(iii) Risk, γA. This attribute is a measure of the total risk associated with the sector that an agent patrols. It is expressed as the ratio of the total risk of sector A to the whole district risk:(5)γA=∑i∈Ari∑i∈Nri.
(iv) Diameter, δA. The diameter has been introduced in the MC-PDP as an efficiency measure. In fact, the diameter can be interpreted as the maximum distance that the agent associated with the sector would have to travel in case of an emergency call. Therefore, a small diameter results in a low response time. The diameter measure used to evaluate a patrol sector is the ratio of the subset diameter to the diameter of the graph, that is, the maximum possible diameter:(6)δA=⊘A⊘N.The decision-maker can express their preference on each attribute by defining a normalized vector of weights w∈R4. By linearly combining the attributes with preference weights w we can compute a measure of workload WA of a sector A as(7)WA=wα·αA+wβ·βA+wγ·γA+wδ·δA.
3.3. Objective Function
The objective of the MC-PDP is to generate patrolling configurations that are efficient and, at the same time, that distribute the workload homogeneously among the patrol sectors. The objective function of the MC-PDP takes into consideration the preferences of the decision-maker for these factors by introducing coefficient λ∈R, 0≤λ≤1, that expresses the decision-maker’s preference between optimization and workload balance:(8)objP=λ·maxA∈PWA+1-λ·∑A∈PWAp.The term maxA∈P{WA} represents the worst workload, while the term ∑A∈PWA/p is the average workload. This objective function allows the decision-maker to examine the trade-off between optimization and balance by a parametric analysis. In fact, by varying λ, the model gives a range from optimization (λ=0) to balance (λ=1).
3.4. Problem Formulation
We can now present a mathematical formulation for the MC-PDP:(9)minobjP(10)s.t.∅∉P(11)⋃A∈PA=N(12)A∩B=∅∀A,B∈P∣A≠B(13)P=p(14)ConnA=1∀A∈P(15)ConvA=1∀A∈P.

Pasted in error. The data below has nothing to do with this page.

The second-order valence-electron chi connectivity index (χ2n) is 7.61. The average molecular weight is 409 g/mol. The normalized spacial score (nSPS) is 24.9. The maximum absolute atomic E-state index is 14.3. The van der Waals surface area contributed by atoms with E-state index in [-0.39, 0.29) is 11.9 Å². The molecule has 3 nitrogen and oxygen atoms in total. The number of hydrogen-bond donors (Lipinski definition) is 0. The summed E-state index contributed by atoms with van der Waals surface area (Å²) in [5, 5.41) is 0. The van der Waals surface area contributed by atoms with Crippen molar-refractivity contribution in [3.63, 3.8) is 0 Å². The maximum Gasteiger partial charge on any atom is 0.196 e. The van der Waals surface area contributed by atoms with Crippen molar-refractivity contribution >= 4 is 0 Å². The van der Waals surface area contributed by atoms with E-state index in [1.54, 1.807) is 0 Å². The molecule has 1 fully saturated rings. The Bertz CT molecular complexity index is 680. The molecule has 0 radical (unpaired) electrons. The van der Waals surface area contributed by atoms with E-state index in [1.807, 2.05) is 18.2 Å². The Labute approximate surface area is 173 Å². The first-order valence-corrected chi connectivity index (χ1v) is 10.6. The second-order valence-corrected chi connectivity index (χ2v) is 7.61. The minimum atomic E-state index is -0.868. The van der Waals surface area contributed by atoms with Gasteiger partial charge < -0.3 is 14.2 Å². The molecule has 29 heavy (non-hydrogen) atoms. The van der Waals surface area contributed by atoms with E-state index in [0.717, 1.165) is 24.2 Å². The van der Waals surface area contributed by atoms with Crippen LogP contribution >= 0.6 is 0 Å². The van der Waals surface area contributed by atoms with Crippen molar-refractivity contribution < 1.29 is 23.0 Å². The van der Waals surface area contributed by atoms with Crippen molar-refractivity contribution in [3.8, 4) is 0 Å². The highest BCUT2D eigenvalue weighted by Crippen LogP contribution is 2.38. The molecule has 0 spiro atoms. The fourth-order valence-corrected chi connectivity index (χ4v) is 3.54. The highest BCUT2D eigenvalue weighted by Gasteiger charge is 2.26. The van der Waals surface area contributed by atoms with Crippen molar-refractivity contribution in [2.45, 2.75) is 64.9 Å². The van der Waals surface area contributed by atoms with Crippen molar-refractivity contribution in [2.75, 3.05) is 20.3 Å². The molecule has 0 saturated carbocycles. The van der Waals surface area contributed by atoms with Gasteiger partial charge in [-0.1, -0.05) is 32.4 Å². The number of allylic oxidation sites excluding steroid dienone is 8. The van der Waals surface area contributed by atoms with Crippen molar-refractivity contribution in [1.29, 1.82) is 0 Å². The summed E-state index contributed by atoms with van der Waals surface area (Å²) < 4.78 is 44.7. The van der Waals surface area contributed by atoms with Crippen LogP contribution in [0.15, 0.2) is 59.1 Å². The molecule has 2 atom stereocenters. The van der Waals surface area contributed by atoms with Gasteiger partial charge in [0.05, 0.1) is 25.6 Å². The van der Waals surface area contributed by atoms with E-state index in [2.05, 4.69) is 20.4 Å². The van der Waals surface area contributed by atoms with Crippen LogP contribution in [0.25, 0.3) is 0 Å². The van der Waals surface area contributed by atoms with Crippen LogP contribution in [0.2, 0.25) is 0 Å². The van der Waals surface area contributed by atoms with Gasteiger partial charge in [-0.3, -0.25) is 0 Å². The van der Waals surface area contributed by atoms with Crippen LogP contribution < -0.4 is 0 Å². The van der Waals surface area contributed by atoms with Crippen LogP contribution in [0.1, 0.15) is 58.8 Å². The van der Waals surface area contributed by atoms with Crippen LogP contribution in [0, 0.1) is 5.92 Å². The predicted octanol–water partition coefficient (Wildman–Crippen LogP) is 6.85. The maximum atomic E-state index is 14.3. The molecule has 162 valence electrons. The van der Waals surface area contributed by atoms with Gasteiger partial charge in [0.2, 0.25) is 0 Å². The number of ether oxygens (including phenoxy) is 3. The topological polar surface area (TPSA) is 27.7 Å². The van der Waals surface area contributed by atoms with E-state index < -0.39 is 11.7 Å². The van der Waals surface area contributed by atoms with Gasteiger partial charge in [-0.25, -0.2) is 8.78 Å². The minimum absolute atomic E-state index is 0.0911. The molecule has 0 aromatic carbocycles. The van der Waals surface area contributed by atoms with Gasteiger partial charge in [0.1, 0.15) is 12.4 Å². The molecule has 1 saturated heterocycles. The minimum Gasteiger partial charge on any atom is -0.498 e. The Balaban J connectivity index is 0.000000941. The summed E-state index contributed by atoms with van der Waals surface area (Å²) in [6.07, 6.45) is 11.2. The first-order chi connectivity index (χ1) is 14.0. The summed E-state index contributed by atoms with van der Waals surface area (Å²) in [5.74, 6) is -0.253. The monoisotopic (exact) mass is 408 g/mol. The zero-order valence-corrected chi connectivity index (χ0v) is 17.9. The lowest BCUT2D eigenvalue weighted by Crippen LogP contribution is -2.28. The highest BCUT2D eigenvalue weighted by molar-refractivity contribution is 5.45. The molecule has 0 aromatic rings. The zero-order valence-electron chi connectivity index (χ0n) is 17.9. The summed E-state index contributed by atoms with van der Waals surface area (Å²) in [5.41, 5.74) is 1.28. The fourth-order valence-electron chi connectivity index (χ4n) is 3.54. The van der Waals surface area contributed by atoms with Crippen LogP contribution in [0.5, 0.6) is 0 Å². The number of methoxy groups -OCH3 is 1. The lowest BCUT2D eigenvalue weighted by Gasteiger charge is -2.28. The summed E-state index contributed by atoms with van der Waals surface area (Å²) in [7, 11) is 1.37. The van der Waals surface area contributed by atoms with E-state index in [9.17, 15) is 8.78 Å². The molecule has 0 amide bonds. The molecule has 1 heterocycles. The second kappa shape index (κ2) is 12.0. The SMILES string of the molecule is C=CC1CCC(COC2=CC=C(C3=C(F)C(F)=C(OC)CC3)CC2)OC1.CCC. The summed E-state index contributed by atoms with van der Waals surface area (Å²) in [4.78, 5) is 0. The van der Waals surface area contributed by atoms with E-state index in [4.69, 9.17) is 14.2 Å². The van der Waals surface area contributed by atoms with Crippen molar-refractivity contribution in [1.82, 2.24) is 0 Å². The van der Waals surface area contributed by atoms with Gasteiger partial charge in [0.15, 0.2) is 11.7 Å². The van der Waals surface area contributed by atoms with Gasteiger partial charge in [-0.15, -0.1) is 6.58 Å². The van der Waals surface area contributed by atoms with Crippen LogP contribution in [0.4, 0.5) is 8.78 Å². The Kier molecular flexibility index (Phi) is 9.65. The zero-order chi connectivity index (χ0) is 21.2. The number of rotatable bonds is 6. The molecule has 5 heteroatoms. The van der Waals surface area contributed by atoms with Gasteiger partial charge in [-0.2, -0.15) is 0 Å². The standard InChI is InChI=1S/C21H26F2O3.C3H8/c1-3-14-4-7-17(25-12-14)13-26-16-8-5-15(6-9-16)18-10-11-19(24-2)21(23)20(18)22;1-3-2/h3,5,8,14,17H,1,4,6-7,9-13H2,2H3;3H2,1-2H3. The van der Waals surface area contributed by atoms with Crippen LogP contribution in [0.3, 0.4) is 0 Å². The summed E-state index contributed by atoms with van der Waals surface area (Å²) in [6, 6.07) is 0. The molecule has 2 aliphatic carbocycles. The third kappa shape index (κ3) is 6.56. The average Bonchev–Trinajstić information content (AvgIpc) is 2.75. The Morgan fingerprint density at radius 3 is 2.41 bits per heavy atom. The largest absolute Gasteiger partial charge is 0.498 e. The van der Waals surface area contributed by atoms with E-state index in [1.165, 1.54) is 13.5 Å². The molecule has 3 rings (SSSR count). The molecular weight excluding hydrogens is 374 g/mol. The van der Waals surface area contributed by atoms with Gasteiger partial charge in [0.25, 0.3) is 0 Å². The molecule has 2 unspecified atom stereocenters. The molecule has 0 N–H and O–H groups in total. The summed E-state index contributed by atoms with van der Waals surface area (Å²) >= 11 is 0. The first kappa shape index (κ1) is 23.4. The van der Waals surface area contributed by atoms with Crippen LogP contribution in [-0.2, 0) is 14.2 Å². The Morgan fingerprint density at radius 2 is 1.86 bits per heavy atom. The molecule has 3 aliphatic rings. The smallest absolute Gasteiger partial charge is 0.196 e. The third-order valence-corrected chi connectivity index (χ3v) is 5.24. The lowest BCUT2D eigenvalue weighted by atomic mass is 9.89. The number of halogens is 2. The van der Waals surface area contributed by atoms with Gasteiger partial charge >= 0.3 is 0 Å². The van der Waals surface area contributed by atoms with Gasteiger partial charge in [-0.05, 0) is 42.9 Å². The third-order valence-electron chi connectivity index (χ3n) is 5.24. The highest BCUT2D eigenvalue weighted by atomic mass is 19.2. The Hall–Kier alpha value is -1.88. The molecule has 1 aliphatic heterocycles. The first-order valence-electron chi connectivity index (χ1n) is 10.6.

The model optimizes the objective function (8). Constraints (10)–(12) represent the conditions held by partition P defined on N; that is, P should not contain the empty set ∅ (10) and the partition blocks cover N (11) and are pairwise disjoint (12). Restriction (13) concerns the partition cardinality and enforces the number of partition blocks to be exactly p. Conditions (14) and (15) regard the geometry of the patrol sectors. In fact, ConnA is an indicator function that equals 1 when A is connected and zero otherwise, and ConvA is an indicator function that equals 1 when A is convex and zero otherwise. The model establishes that only connected partition blocks are feasible. This condition implies that an agent cannot be assigned to patrol sectors composed of two or more separate areas of the city. Furthermore, all the partition blocks are required to be convex. When a subset is convex, it is also optimally efficient in terms of distance between the points. In fact, in a convex subset there is a minimal shortest path connecting any pair of points. Therefore, this condition allows for the generation of patrol sectors that are more efficient in terms of movement inside of the area. In the following, we illustrate more in detail the concept of graph convexity.